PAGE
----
Time to Market
A third objective might be the time to get a product or solution to market. The ramp up time to define, justify, hire, train and engage staff might be too long. Leveraging outsourcing arrangements provides a much quicker solution to leverage the expertise of services. For many, time to market may outweigh many other economic objectives.
Technology in Outsourcing
So, how does this all apply to technology outsourcing today? Today, more than ever, companies are leveraging outsourcing. And not just to solve labor challenges. Cloud computing is just one example of outsourcing in today’s technology world. The concept of leveraging technology services from another company is nothing new either. We’ve seen that with ASP, hosting and the like. What is new is the ease in which to engage services. The ease is already creating a mass movement into this new class of services.
Organizational, Process and Technology Changes
It is easy to get lured into thinking the implementation of technology is straightforward and relatively easy. That may have been true in the past. Today, more than ever, the implementation of technology requires two other cohorts to be successful and sustainable. Those two cohorts are organizational and process changes. Without those too, technology is just that…technology. As an example, just moving to cloud computing may seem like a simple enough change. But the reality is that processes and organizations need to change. Cloud is forcing IT organizations to pickup attributes similar to that of a supply chain manager. More specific examples include operational process changes for things like monitoring of performance and operations. Application changes are needed to consider available libraries and architecture requirements. Organizations need to change to consider how they model themselves to this new way of operating. And those are just a couple of relatively straightforward changes. It’s very different than the IT organization of the past.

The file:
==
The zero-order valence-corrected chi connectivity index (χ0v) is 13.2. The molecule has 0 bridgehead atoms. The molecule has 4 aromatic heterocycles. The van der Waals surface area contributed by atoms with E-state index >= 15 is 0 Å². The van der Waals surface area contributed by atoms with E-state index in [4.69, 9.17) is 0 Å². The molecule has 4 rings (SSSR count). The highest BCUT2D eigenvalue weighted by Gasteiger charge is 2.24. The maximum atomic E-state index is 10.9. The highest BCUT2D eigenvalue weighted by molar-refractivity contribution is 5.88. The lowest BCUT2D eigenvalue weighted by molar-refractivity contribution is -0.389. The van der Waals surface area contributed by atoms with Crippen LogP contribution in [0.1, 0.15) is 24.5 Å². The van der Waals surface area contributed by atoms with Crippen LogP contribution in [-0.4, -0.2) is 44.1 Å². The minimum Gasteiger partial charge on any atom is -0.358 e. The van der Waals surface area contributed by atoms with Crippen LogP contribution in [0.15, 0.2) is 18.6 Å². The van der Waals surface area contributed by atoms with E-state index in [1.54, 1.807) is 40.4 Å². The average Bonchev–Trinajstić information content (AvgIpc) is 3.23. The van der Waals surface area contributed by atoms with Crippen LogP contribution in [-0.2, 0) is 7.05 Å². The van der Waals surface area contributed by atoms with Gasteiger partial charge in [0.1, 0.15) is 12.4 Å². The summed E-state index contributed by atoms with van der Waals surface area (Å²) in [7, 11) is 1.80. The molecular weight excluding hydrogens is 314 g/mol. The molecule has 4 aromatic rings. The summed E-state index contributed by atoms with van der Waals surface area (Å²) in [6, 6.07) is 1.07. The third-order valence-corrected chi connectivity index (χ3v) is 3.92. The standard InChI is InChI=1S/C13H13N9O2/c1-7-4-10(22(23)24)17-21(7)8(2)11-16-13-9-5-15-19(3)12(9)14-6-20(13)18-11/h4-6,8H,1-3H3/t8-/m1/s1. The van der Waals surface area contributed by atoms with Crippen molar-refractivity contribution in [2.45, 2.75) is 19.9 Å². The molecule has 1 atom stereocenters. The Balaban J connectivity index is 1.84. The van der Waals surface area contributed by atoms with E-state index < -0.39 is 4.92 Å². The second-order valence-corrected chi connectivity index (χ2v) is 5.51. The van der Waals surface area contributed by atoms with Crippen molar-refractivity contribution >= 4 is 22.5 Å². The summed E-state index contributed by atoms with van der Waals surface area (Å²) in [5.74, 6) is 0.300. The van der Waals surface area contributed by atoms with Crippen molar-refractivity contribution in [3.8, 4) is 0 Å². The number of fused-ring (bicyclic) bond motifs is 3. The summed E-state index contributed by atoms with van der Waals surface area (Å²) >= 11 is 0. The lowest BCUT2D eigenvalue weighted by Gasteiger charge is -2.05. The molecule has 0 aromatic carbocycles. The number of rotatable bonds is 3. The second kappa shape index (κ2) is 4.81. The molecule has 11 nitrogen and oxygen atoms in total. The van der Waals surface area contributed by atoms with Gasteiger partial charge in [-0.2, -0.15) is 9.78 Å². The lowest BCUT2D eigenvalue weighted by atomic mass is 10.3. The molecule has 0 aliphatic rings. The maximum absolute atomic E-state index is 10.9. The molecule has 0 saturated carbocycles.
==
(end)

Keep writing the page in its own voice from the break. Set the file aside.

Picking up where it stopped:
Where to Start
Considering they myriad of changes, where do you go from here? The first step is to ensure that you’re looking at everything with a holistic viewpoint. Consider the true business value of the actions taken. Don’t just look at the technology or IT benefit. Also consider the implications to the organization and processes. Don’t get lulled into just thinking about labor and technology opportunities on their own merit. There may be more…or less. It is also possible the value may come from an area you weren’t expecting. The bottom line is to take a fresh perspective and try to avoid the cultural constrains of how IT organizations have operated for the past 10-20 years. Outsourcing and offshoring are both viable solutions and should be wisely leveraged where possible.